“The house was shaking”: Hurricane Ian hits Florida

Up to 100 miles per hour winds shattered glass and toppled trees on Sep. 28, 2022 as the much-anticipated, near-category five storm Hurricane Ian made its home in southwest Florida.

“We had over 100 miles per hour sustained winds for over five hours,” recalled Douglas Paxman, uncle to Olympian editor Drew Paxman. “I had a tree branch hitting my house. And the winds were howling. And the house was shaking. I thought my roof was going to be flying off at any time.”

This was the first hurricane that Paxman, who lives in North Port, and his family have experienced since moving out east in 2019. When it was safe, Paxman and his family were able to relocate from North Port to Miami. They plan on venturing back to their home in a few days time, when the electricity in North Port turns back on.

“I consider myself lucky that we survived,” he explained. “A lot of homes were actually destroyed, damaged and flooded, and people had to be rescued by boat from their homes.”

In addition to leaving southwest Florida homes destroyed and communities in ruin, the storm has claimed over 100 lives.

“It’s likely to rank among the worst [hurricanes] in the nation’s history,” remarked President Joe Biden in a press conference on September 30. “It’s going to take months, years to rebuild.”

AP Environmental Science teacher Melissa Kindelspire has family that live in Florida, although they were not in the direct path of the hurricane. 

“They did have to empty their pool before the storm and then watched as it filled back up again with rain water overnight. If they hadn’t drained the pool to make room, their yard could have flooded which may have gotten into the ground floor of the house,” she said.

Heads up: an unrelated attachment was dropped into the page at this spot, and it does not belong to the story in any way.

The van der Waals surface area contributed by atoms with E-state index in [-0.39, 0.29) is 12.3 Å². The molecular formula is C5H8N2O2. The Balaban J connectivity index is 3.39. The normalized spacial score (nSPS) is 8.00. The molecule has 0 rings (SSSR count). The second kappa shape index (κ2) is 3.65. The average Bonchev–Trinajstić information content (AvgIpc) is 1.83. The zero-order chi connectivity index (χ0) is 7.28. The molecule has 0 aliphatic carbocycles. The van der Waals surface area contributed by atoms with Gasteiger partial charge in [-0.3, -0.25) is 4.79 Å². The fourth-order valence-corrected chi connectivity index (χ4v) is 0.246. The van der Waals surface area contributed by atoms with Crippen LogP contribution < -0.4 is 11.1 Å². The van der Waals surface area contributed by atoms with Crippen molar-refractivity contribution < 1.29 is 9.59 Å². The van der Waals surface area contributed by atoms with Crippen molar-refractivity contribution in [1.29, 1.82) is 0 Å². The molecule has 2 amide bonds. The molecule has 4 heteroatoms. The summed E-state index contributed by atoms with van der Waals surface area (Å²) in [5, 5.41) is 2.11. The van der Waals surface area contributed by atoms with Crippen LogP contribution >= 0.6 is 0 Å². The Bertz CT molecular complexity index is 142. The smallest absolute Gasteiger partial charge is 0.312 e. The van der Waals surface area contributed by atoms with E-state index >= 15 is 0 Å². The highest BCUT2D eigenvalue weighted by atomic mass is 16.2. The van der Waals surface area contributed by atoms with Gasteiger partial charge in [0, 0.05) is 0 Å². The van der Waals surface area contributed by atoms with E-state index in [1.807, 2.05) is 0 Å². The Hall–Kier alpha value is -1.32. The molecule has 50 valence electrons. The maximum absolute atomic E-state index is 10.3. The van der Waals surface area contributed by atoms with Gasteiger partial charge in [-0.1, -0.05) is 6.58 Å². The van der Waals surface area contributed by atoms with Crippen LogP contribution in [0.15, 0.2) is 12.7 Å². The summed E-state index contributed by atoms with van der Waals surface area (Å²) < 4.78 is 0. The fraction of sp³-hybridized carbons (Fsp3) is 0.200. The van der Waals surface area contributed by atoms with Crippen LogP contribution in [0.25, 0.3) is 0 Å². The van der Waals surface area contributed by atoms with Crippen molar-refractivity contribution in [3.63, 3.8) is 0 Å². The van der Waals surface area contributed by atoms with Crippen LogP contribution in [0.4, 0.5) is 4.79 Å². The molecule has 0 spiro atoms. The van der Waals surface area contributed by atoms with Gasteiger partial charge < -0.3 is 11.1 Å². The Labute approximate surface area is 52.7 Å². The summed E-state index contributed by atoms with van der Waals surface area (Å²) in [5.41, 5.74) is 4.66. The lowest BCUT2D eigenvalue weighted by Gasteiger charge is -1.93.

When asked how climate change could relate to the severity of the hurricane, Kindelslpire explained, “The increased air temperatures increases evaporation as well as the water temperature of the oceans.” She added, “We do know that warmer temperatures usually cause stronger winds and more rainfall. Climate change also causes sea level rise.  This makes storm surge a much bigger problem and increases the amount of flooding.”

But despite the devastation, the lives lost, and the looming reminders of climate change, some Floridians are coming away from these trying times with a new outlook.

Florida Governor Ron Desantis visited Pelican Alley in Nokomis on October 6, the day the waterfront restaurant reopened to the public for the first time since the category four storm passed by. 

He rhetorically asked, “How many other places in this country would that happen?”

Paxman, on the other hand, is simply relieved that he and his family are alive, and that the damage to their home is “minimal” compared to that of others. In addition, Paxman noted that the hurricane had one unexpected positive outcome: “If anything, the storm brought the neighborhood together,” he concluded.

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